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DES Daughters

Book cover credit: Margaret Macdonald Mackintosh, The Heart of the Rose,
circa 1902. 97.8 cm × 100.3 cm. © The Glasgow School of Art Collection

Scholarly Reviews

DES Action Voice Fall 2009

"The narratives are moving, and Bell's view of how individually and collectively DES Daughters have created an embodied health movement is intriguing." Full review »

Contemporary Sociology (39:4) 2010

"Bell's work draws on an impressive array of data to illustrate the scope and significance of this embodied social movement: in-depth interviews with DES daughters.... The use of narrative analysis is most compelling here.... Bell has such an important story to tell of women who, beginning from their own embodied experiences, participate in the reconstruction of the large-scale relations of power and knowledge shaping twenty-first century science." Full review »

Sociology of Health & Illness (32:5) 2010

"DES Daughters is about terrible things happening to well-intentioned people, and it is about victims becoming empowered to make changes in the techno-science that, with supreme irony, created a new intensity of the same suffering that it set out to remedy. [It] deserves a place among those that are reshaping how sociology of health and illness is imagined." Full review »

American Sociological Association's SKAT Newsletter Summer 2010

"By acting as a bridge between activist and scientist communities, [Bell] lends her expertise as a researcher and scholar to the embodied health movement, and in doing so carries forth its tradition of collaborative knowledge production. Through Bell’s thorough methodological explanation, she demonstrates the power of narrative analysis and provides a stunning example and invitation for other researchers to engage in this method." Full review »

Medical Anthropology Quarterly (24:3) 2010

"[Bell] follows collective and individual journeys of DES daughters, and DES itself, through a Foucauldian lens focusing on ‘regimes of practices’ – the complex interconnections between medical knowledge and authority, women’s health politics and empowerment, and the institutionalization of DES activism and scientific research….She provides in-depth examination of multiple factors creating the context of each narrative, whether interview, NIH conference, or documentary." Full review »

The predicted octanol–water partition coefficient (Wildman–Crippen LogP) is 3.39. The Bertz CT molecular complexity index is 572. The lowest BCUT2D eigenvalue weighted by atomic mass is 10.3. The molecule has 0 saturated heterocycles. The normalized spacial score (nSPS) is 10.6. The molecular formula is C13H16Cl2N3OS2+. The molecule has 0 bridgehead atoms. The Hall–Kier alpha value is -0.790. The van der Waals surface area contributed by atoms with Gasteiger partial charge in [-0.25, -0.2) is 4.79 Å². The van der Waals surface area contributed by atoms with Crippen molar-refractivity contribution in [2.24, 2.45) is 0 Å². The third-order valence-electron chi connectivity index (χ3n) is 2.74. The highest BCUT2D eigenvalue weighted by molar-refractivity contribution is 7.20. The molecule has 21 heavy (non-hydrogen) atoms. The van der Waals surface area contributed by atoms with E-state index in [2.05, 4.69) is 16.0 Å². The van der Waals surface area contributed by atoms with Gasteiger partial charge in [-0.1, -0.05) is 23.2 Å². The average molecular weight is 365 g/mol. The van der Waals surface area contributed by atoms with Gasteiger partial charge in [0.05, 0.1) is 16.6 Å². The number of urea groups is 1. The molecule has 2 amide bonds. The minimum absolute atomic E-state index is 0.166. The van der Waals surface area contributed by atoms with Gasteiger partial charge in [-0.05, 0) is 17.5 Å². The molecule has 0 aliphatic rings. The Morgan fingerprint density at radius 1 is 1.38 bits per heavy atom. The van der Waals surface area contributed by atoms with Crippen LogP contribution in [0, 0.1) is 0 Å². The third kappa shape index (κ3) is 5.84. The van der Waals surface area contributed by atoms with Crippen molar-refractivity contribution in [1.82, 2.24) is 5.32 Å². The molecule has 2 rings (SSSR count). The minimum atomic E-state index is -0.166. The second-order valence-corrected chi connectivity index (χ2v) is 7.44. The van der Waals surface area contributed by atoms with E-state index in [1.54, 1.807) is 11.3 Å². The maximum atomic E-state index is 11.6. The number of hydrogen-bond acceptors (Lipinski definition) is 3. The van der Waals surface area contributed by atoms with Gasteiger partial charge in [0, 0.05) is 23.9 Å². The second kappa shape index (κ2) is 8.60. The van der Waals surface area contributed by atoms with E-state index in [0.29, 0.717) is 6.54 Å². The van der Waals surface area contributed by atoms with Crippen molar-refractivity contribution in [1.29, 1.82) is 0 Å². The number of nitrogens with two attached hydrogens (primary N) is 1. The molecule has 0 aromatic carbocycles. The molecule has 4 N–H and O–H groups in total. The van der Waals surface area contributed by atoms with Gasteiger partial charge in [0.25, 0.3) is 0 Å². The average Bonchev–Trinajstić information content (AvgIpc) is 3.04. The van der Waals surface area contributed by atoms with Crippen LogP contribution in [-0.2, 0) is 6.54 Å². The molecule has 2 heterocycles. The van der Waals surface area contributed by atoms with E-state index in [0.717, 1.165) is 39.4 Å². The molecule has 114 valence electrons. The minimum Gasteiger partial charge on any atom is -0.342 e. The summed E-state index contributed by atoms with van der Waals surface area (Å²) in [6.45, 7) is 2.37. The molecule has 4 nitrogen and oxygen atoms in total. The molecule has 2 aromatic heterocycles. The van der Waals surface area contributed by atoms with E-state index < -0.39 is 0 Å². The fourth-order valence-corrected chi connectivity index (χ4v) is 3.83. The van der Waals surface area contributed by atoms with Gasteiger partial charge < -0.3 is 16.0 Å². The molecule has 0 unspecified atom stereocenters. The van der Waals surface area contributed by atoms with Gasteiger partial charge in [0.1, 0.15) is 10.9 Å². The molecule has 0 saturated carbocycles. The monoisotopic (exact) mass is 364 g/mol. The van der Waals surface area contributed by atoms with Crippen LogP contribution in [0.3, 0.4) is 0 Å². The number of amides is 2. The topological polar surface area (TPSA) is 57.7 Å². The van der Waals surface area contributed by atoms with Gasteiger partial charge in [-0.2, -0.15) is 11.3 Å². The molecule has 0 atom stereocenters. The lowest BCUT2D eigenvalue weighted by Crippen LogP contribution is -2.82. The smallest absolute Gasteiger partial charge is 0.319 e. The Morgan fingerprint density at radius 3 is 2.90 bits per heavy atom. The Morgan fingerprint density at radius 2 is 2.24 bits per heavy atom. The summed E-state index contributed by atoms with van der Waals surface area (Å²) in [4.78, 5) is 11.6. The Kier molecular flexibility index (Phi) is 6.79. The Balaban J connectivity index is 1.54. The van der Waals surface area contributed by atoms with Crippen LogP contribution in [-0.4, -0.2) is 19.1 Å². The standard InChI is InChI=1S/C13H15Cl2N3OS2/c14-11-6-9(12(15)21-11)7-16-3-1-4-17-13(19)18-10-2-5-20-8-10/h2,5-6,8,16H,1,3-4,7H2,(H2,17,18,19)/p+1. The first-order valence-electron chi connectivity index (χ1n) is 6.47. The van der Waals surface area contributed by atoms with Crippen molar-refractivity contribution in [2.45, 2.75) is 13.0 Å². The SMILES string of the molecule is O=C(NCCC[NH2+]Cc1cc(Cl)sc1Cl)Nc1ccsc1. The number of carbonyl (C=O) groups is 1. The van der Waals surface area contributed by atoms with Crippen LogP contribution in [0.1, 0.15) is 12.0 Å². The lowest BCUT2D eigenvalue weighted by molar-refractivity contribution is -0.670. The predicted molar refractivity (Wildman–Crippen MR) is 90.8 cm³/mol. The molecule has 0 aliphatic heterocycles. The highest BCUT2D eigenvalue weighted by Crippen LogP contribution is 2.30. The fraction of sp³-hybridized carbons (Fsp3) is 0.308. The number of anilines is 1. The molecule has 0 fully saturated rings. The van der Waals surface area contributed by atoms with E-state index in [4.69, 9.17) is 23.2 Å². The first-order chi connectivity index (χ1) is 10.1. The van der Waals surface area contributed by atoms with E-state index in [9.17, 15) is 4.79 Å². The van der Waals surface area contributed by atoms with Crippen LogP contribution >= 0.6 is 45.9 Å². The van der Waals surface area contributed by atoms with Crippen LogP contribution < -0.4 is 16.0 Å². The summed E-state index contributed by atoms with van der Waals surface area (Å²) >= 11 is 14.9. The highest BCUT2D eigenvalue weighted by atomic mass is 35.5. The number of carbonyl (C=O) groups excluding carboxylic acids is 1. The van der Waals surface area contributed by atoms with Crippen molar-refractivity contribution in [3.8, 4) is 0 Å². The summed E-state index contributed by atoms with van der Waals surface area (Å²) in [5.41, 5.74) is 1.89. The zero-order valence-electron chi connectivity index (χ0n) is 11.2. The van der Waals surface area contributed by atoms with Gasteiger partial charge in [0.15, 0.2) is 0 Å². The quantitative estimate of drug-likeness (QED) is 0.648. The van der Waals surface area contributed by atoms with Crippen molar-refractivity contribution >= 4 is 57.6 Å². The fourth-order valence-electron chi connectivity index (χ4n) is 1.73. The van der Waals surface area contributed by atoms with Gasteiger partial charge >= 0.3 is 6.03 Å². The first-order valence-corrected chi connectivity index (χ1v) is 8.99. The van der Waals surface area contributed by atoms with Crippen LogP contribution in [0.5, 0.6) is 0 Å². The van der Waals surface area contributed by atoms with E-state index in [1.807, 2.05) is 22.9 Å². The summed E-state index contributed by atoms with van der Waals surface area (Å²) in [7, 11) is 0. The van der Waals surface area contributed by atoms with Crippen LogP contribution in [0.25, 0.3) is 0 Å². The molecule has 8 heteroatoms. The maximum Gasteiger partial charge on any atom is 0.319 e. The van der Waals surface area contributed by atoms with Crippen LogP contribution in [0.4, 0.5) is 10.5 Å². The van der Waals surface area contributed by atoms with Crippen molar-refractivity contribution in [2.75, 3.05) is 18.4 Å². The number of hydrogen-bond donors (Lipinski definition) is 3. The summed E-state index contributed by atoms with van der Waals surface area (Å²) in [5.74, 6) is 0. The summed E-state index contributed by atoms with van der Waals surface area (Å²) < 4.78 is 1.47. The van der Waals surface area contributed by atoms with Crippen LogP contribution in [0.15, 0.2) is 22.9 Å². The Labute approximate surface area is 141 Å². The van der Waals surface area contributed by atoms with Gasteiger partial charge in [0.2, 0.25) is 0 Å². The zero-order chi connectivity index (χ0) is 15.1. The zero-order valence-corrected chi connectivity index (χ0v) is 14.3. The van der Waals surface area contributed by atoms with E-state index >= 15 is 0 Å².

Affilia: Journal of Women and Social Work (25:2) 2010

"Susan E. Bell's history of the feminist DES movement—with its confrontations to seek voice; status in medical dialogues; and, whenever possible, answers—is informative, compelling, and important." Full review »

American Journal of Sociology (116:2) 2010

"Although each chapter is rich in its own right, the strength of this book
lies with Bell’s cumulative building of the emergence of an embodied social movement. As she moves from individual narratives of diagnoses
to the development of activist groups and formal associations to the visual and cultural materials produced along the way, her attention to detail and
rigorous analysis are amply evident." Full review »

Women's Review of Books (27:6) 2010

"As Bell points out, the story is not just about women resisting medical hegemony; it is about how they negotiated the reconceptualization of women’s health." Full review »